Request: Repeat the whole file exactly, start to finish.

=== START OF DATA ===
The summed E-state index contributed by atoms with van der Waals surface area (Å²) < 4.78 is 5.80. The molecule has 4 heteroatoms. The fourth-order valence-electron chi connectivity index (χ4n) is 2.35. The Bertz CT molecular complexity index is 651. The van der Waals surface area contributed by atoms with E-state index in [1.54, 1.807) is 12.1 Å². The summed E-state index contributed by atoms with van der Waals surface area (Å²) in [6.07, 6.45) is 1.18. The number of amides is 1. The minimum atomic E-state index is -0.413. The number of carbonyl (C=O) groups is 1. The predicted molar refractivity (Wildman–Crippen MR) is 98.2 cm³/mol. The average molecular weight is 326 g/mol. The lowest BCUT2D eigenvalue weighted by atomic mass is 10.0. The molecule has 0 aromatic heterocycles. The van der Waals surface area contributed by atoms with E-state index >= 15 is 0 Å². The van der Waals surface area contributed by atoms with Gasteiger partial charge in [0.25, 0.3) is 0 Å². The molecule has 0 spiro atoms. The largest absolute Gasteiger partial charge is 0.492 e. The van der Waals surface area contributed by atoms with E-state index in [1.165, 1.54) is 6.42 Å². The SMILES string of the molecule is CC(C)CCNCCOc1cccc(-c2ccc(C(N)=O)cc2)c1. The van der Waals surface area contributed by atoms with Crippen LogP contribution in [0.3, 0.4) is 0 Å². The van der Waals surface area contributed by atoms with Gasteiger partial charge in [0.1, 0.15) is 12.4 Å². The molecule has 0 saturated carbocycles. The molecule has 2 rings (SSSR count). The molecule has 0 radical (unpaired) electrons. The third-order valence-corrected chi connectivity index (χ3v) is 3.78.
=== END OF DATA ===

The summed E-state index contributed by atoms with van der Waals surface area (Å²) < 4.78 is 5.80. The molecule has 4 heteroatoms. The fourth-order valence-electron chi connectivity index (χ4n) is 2.35. The Bertz CT molecular complexity index is 651. The van der Waals surface area contributed by atoms with E-state index in [1.54, 1.807) is 12.1 Å². The summed E-state index contributed by atoms with van der Waals surface area (Å²) in [6.07, 6.45) is 1.18. The number of amides is 1. The minimum atomic E-state index is -0.413. The number of carbonyl (C=O) groups is 1. The predicted molar refractivity (Wildman–Crippen MR) is 98.2 cm³/mol. The average molecular weight is 326 g/mol. The lowest BCUT2D eigenvalue weighted by atomic mass is 10.0. The molecule has 0 aromatic heterocycles. The van der Waals surface area contributed by atoms with E-state index >= 15 is 0 Å². The van der Waals surface area contributed by atoms with Gasteiger partial charge in [0.25, 0.3) is 0 Å². The molecule has 0 spiro atoms. The largest absolute Gasteiger partial charge is 0.492 e. The van der Waals surface area contributed by atoms with E-state index in [1.165, 1.54) is 6.42 Å². The SMILES string of the molecule is CC(C)CCNCCOc1cccc(-c2ccc(C(N)=O)cc2)c1. The van der Waals surface area contributed by atoms with Crippen LogP contribution in [0.3, 0.4) is 0 Å². The van der Waals surface area contributed by atoms with Gasteiger partial charge in [0.1, 0.15) is 12.4 Å². The molecule has 0 saturated carbocycles. The molecule has 2 rings (SSSR count). The molecule has 0 radical (unpaired) electrons. The third-order valence-corrected chi connectivity index (χ3v) is 3.78.